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Porn tax proposed in California

You knew it was just a matter of time. State lawmakers all across the country have tried piecemeal taxation of various sectors of the adult entertainment industry.

Now some California lawmakers are going for the whole enchilada. They want to tax all aspects of the Golden State's $4 billion a year adult entertainment industry.

Adults_only_2 Assemblyman Charles Calderon (D-Montebello), the bill's chief sponsor, says the 25 percent tax could raise as much as $665 million in tax revenue a year.

It would be imposed on pornographic movies, strip club fees, pay-per-view films, sex toys and the like.

The money from the so-called porn tax then could be used for anything related to education, law enforcement, health care and social services, basically anything paid for from the state's general fund.

Similar but unsuccessful proposals have been made in previous legislative sessions. This year, however, the idea is attracting more interest from lawmakers due in large part to California's $15 billion budget deficit.

Porn tax pros and cons: Supporters say the proposal is akin to existing "sin taxes" on alcohol and tobacco.

Opponents say the tax, which would be added to corporate and sales taxes they already pay, would force many in the adult entertainment industry to move, probably to neighboring Nevada.

There's also the constitutional question. Legal opinion on taxation based on content is mixed.

You can review the California bill, AB 2914, yourself here. Read other blog and media comments on the proposal at:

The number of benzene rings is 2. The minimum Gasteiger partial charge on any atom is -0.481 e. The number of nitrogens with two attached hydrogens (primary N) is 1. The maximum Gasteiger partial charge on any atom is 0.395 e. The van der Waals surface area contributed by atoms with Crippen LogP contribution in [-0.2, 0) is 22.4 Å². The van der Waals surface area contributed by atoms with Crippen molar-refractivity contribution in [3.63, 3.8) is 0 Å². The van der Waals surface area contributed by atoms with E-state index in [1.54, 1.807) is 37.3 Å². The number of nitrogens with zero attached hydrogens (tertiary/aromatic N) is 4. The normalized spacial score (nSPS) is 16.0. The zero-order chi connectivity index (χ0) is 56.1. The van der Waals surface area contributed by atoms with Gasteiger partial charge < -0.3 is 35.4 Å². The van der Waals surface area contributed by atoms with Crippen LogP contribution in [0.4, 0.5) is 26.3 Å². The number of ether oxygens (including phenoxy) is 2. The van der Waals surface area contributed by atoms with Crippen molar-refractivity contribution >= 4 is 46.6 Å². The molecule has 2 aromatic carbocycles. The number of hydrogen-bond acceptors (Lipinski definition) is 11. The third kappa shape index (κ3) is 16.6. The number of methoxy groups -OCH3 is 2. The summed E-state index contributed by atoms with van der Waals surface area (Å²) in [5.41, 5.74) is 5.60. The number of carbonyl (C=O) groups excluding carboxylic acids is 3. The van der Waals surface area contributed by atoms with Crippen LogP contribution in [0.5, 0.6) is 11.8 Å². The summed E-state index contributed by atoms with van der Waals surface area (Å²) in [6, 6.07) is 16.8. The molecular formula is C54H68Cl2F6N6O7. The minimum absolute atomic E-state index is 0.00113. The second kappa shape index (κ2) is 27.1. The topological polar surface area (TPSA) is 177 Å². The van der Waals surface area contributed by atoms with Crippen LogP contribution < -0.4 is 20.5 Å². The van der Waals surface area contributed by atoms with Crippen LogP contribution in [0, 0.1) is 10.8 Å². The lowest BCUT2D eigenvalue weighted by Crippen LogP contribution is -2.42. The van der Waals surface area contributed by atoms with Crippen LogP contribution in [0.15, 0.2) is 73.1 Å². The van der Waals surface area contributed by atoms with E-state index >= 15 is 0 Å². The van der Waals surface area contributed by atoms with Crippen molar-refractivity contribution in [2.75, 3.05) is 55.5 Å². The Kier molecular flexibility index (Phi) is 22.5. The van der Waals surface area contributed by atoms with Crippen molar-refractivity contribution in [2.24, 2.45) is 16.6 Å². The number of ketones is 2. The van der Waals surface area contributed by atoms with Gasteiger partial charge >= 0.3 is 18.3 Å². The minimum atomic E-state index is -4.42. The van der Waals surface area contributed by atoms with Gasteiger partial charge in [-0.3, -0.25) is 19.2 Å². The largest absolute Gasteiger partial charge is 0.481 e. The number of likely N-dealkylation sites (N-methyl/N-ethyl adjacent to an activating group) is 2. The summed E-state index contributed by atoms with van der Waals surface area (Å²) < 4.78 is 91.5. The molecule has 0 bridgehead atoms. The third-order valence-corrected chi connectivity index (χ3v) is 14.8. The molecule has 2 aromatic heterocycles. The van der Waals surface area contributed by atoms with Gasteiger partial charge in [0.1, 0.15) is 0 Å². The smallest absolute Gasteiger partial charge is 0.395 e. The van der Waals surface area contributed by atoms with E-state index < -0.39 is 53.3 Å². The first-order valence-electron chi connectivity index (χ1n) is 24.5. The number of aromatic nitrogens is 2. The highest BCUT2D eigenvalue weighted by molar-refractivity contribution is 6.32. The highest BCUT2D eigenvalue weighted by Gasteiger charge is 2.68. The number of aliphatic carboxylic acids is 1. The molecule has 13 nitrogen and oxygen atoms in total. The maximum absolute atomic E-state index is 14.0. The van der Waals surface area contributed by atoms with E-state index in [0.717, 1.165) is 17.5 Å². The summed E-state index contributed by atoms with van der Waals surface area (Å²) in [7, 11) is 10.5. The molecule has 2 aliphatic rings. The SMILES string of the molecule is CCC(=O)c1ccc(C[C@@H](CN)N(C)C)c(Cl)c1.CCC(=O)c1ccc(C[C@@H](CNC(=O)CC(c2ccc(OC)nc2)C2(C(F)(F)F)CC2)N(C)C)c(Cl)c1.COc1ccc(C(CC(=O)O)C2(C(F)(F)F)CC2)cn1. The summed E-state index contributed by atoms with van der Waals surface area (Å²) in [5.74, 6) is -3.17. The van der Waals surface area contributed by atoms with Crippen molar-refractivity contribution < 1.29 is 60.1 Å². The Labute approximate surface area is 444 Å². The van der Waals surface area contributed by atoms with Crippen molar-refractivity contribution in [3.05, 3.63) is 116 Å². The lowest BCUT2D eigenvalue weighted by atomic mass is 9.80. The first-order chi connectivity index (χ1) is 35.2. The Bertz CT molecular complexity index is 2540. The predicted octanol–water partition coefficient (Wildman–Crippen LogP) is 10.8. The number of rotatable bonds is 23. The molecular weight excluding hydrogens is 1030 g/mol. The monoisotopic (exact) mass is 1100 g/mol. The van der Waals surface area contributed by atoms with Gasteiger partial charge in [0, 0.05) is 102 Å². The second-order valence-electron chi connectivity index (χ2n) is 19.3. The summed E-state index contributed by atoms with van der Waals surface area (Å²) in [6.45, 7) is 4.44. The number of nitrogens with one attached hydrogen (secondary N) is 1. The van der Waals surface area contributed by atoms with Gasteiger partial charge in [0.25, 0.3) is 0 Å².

Pole tax possibilities: A similar, but more limited, tax on adult entertainment was enacted here in Texas last year.

Lone Star State legislators authorized a $5-per-patron fee, aka pole tax, on strip clubs. The money, an estimated $40 million a year, is to go to anti-sexual-assault programs and health care for the uninsured.

However, in March an Austin judge found that the tax infringed on First Amendment rights of freedom of expression and declared the tax on exotic dancers unconstitutional.

Judge Scott Jenkins wrote in the March 28 decision that the fee, "while furthering laudable goals, violates the First Amendment to the United States Constitution and is therefore invalid."

Texas is still collecting the tax while the case is on appeal.

And that setback has not dissuaded at least one Pennsylvania state representative. In fact, Paul Clymer, a Republican from Bucks County, plans to introduce a similar measure for Keystone State strip clubs in the coming weeks.

Clymer has reworked his proposal, paying attention to the problems found in the Texas law, and says, "I'm in full confidence we've made the proper refinements for this to pass constitutional muster."

Comments

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Turn One Pound Into One Million

I can see the sense in taxing tobacco and alcohol as it encourages healthy behaviour. However, porn is not unhealthy - well not in the sense that drinking and smoking are. I would much rather see a 'fat' tax where the government taxes sugar and junk foods.

Meg

My first reaction is that sex toys shouldn't be included in the tax. Porn videos and even strip clubs themselves can be considered as enablers to addiction (just like alcohol and tobacco use can lead to addiction). But sex toys aren't addictive, to my knowledge, nor are they bad for you.

In fact, there should be a tax subsidy on sex toys! Like that mayor in South America who handed out free Viagra to everyone and mandated government funded ED treatment to those who want it. It's morale-boosting for the country. Though it might lower productivity...

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